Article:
History in Structure

This site is entirely user-supported. See how you can help.

Church House

A Grade II* Listed Building in Sampford Courtenay, Devon

Approximate Location Map
Large Map »
Street View
Contributor Photos »

Street View is the best available vantage point looking, if possible, towards the location of the building. In some locations, Street View may not give a view of the actual building, or may not be available at all. Where it is not available, the satellite view is shown instead.

Coordinates

Latitude: 50.7945 / 50°47'40"N

Longitude: -3.9422 / 3°56'32"W

OS Eastings: 263210

OS Northings: 101231

OS Grid: SS632012

Mapcode National: GBR KW.ZC3Q

Mapcode Global: FRA 26MZ.XMP

Entry Name: Church House

Listing Date: 8 October 1987

Grade: II*

Source: Historic England

Source ID: 1105293

English Heritage Legacy ID: 93060

Location: Sampford Courtenay, West Devon, Devon, EX20

County: Devon

District: West Devon

Civil Parish: Sampford Courtenay

Traditional County: Devon

Lieutenancy Area (Ceremonial County): Devon

Church of England Parish: Sampford Courtenay St Andrew

Church of England Diocese: Exeter

Find accommodation in
Sampford Courtenay

Listing Text

SAMPFORD COURTENAY SAMPFORD COURTENAY
SS 60 SW
11/177 Church House
GV II*

House and village hall, originally church house. Early C16 considerably altered and
probably extended in late C19. Coursed stone rubble walls incorporating some
granite ashlar in lower courses at right-hand end. Gable ended slate roof with
decorative late C19 ridge tiles. Large brick axial stack with recessed panels and
small brick stack at right gable end.
Plan: original plan not entirely clear as internal partitions have been removed but
the first floor would have been one long room, possibly heated by a fireplace at one
end and reached by external stone steps. On the ground floor there was a smaller
room at the right-hand end possibly with a passage adjoining it and a larger room to
the left. It is not clear whether both these rooms or only one were heated. The
cottage at the left-hand end, beyond the axial stack, may well be an extension
dating from a probable restoration of the building in the circa late C19 which also
involved a refronting and reroofing.
Exterior: 2 storeys. Long asymmetrical 5-window front of C20 2 and 3-light
casements with smouldered heads to lights. First floor windows have gables above
with decorative bargeboards. At centre is large external stone steps leading to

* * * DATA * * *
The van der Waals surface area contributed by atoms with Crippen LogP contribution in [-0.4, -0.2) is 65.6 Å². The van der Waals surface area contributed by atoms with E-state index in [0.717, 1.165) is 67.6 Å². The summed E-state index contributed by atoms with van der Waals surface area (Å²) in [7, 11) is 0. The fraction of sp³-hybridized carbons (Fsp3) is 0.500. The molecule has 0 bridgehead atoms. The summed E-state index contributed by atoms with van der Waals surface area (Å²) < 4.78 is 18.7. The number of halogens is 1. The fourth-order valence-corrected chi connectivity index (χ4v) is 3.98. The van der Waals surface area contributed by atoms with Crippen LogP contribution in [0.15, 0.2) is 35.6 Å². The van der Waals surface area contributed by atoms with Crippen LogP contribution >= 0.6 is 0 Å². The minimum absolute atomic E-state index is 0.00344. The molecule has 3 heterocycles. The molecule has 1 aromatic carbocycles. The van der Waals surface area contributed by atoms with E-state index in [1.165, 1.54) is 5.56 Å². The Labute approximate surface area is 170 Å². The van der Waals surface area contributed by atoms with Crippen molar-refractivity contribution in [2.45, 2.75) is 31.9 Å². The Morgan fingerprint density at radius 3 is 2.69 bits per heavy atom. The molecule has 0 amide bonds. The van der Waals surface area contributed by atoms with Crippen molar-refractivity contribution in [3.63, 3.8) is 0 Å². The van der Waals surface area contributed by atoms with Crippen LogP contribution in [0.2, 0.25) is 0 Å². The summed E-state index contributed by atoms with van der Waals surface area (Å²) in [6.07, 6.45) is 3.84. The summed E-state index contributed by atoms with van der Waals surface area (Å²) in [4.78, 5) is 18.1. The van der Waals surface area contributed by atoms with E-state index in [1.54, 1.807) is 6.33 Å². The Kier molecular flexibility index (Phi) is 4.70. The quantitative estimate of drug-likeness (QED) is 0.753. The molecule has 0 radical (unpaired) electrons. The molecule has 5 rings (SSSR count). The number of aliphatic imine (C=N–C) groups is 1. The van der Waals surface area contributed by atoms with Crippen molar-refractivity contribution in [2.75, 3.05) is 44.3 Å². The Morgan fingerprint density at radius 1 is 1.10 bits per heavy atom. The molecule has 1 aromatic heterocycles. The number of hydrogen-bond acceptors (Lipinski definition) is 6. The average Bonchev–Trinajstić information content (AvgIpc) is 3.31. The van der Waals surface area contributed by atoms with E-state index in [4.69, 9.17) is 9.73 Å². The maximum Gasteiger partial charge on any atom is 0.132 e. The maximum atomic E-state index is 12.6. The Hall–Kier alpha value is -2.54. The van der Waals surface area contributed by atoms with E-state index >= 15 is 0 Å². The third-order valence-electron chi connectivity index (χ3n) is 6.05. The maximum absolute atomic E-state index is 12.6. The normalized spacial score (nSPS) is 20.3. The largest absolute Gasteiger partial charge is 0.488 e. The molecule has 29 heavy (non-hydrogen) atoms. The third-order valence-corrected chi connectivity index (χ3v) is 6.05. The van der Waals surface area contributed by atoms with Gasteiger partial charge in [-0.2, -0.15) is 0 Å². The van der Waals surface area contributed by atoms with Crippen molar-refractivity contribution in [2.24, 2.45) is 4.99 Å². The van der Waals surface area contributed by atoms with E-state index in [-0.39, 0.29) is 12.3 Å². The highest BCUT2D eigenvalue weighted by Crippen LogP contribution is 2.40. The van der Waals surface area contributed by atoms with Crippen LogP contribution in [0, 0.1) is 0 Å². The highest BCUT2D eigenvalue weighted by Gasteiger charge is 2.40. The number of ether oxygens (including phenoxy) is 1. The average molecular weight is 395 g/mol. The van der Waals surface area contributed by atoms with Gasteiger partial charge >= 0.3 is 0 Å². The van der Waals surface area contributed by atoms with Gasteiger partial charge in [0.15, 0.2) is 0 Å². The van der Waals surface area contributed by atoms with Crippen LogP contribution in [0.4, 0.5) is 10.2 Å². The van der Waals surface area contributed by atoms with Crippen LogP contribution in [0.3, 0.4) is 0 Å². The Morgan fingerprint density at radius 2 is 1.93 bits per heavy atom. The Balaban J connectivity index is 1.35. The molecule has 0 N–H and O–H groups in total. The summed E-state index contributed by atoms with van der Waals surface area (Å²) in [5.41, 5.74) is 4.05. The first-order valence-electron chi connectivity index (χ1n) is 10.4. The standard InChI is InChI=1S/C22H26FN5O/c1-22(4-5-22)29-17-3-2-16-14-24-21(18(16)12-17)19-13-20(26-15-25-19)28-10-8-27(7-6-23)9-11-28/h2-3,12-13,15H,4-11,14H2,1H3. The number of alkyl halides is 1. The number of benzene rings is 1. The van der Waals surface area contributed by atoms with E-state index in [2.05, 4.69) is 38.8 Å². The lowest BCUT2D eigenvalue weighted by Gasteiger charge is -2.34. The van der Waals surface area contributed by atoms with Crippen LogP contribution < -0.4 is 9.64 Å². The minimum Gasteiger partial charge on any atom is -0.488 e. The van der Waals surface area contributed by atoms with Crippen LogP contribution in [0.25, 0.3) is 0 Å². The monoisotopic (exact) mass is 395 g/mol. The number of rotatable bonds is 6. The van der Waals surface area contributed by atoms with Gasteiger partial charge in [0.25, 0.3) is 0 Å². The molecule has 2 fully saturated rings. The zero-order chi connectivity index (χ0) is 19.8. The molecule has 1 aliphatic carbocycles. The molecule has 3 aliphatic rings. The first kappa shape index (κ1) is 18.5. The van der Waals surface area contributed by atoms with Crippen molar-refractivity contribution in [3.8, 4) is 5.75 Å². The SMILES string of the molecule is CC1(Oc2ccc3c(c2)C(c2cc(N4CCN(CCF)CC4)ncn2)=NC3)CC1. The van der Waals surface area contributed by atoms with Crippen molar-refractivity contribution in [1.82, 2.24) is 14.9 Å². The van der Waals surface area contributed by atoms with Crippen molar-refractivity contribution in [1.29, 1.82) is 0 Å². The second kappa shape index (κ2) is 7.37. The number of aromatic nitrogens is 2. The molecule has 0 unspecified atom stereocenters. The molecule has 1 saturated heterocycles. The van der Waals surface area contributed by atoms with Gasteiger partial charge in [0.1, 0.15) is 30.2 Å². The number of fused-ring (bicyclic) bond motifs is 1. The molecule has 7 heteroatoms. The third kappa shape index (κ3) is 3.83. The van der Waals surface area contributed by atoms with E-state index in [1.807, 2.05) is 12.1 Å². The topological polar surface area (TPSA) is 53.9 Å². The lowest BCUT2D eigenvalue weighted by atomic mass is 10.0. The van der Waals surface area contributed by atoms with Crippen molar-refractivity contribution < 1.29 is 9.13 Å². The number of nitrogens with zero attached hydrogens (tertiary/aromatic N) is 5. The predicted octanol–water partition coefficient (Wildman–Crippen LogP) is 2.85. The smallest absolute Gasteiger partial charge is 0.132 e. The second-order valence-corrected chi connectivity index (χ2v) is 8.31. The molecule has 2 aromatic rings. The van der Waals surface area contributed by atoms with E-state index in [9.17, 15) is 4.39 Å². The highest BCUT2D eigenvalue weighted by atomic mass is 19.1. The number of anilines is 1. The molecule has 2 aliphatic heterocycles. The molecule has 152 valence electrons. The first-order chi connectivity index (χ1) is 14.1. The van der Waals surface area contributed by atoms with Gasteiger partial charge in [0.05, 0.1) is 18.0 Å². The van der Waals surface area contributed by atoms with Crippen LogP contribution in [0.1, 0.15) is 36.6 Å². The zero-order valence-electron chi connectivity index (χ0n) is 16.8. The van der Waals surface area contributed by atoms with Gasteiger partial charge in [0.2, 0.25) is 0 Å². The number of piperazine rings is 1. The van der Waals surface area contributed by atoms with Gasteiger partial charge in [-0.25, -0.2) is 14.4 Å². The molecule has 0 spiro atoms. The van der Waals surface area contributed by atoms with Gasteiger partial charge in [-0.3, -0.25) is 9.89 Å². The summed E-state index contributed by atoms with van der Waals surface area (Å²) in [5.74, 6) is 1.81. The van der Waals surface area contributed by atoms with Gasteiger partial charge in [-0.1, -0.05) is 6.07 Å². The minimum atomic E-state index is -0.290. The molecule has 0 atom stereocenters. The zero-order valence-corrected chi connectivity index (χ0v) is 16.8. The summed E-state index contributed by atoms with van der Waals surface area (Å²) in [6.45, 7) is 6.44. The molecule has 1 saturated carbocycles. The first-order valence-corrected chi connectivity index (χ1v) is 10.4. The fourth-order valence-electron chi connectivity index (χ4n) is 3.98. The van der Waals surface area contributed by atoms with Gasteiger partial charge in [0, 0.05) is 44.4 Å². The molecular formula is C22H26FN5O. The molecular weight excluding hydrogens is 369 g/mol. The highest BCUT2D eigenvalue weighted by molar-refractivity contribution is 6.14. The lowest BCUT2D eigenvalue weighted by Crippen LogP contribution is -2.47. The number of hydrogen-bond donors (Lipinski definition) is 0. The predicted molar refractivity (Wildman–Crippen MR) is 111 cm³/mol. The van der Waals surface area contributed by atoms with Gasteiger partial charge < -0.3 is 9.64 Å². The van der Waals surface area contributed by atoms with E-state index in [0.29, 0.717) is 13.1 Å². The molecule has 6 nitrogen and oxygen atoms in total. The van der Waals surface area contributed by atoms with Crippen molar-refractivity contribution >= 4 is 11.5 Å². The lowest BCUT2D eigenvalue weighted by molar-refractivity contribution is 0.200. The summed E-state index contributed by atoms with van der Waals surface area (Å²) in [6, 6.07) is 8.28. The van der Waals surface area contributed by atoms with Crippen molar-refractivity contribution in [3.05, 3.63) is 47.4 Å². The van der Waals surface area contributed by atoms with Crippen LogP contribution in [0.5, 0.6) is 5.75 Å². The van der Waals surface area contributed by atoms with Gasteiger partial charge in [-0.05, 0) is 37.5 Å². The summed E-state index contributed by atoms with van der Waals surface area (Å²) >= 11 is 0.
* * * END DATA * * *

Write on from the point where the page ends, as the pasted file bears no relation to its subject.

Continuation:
first floor doorway with C20 double plank doors. Similar doors to left of steps on
ground floor. At left-hand end is C20 plank door in frame with depressed 4-centre
arched head. All 3 doors are in a dressed granite surround with projecting
keystone. Windows to left-hand part are also in chamfered granite surround. The 2
ground floor right-hand windows are in altered openings and the right-hand one was
formerly a doorway.
Interior: ground floor room in right-hand part has high chamfered cross beams with
step stops. Between the 2 right-hand beams is a narrower one with mortices on its
soffit for a screen. The first floor room is remarkable in that it preserves its
original oak table and benches which were built into the floor as fixtures. What
survives is a long table against the rear wall with benches along either side and a
stool at one end. All are of relatively crude construction but with some attempt at
a neat finish - the central jowelled post for the stool has chamfered and stopped
edges.
Roof: 2 complete side-pegged jointed crucks survive and the rear blade to one
against the rignt gable end wall. They have morticed cranked collars but the
purlins are probably replacements and run along the backs of the trusses.
The Prayer Book Rebellion began in Sampford Courtenay and started on 10th June 1549
wnen William Hellyons was killed in a brawl on the church house steps.


Listing NGR: SS6320801231

This text is from the original listing, and may not necessarily reflect the current setting of the building.

Other nearby listed buildings

BritishListedBuildings.co.uk is an independent online resource and is not associated with any government department. All government data published here is used under licence. Please do not contact BritishListedBuildings.co.uk for any queries related to any individual listed building, planning permission related to listed buildings or the listing process itself.

British Listed Buildings is a Good Stuff website.